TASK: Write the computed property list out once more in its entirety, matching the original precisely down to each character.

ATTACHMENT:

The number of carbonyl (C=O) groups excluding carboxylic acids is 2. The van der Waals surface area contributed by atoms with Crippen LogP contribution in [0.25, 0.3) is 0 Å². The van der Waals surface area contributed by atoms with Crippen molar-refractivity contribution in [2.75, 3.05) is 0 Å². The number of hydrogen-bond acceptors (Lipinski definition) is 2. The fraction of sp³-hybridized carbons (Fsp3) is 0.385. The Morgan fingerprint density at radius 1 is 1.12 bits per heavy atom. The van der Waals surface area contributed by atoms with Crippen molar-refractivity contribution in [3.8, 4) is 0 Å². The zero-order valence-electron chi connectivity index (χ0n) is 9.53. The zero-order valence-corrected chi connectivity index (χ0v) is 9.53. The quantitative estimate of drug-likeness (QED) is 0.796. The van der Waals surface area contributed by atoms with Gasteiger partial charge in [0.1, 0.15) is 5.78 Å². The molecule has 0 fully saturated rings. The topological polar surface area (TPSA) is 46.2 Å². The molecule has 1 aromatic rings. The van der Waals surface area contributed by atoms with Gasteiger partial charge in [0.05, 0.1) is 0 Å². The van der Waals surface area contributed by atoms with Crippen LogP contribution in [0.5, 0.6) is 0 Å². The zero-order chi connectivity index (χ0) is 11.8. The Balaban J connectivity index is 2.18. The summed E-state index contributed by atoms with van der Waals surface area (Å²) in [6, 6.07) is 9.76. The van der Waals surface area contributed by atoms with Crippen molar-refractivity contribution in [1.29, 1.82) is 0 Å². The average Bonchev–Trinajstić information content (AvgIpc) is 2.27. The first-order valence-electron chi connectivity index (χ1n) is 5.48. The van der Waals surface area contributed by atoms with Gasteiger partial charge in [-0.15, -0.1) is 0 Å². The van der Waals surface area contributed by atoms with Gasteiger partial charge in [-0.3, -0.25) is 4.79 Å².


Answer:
The number of carbonyl (C=O) groups excluding carboxylic acids is 2. The van der Waals surface area contributed by atoms with Crippen LogP contribution in [0.25, 0.3) is 0 Å². The van der Waals surface area contributed by atoms with Crippen molar-refractivity contribution in [2.75, 3.05) is 0 Å². The number of hydrogen-bond acceptors (Lipinski definition) is 2. The fraction of sp³-hybridized carbons (Fsp3) is 0.385. The Morgan fingerprint density at radius 1 is 1.12 bits per heavy atom. The van der Waals surface area contributed by atoms with Crippen molar-refractivity contribution in [3.8, 4) is 0 Å². The zero-order valence-electron chi connectivity index (χ0n) is 9.53. The zero-order valence-corrected chi connectivity index (χ0v) is 9.53. The quantitative estimate of drug-likeness (QED) is 0.796. The van der Waals surface area contributed by atoms with Gasteiger partial charge in [0.1, 0.15) is 5.78 Å². The molecule has 0 fully saturated rings. The topological polar surface area (TPSA) is 46.2 Å². The molecule has 1 aromatic rings. The van der Waals surface area contributed by atoms with Gasteiger partial charge in [0.05, 0.1) is 0 Å². The van der Waals surface area contributed by atoms with Crippen LogP contribution in [0.5, 0.6) is 0 Å². The zero-order chi connectivity index (χ0) is 11.8. The Balaban J connectivity index is 2.18. The summed E-state index contributed by atoms with van der Waals surface area (Å²) in [6, 6.07) is 9.76. The van der Waals surface area contributed by atoms with Crippen molar-refractivity contribution in [1.29, 1.82) is 0 Å². The average Bonchev–Trinajstić information content (AvgIpc) is 2.27. The first-order valence-electron chi connectivity index (χ1n) is 5.48. The van der Waals surface area contributed by atoms with Gasteiger partial charge in [-0.15, -0.1) is 0 Å². The van der Waals surface area contributed by atoms with Gasteiger partial charge in [-0.3, -0.25) is 4.79 Å².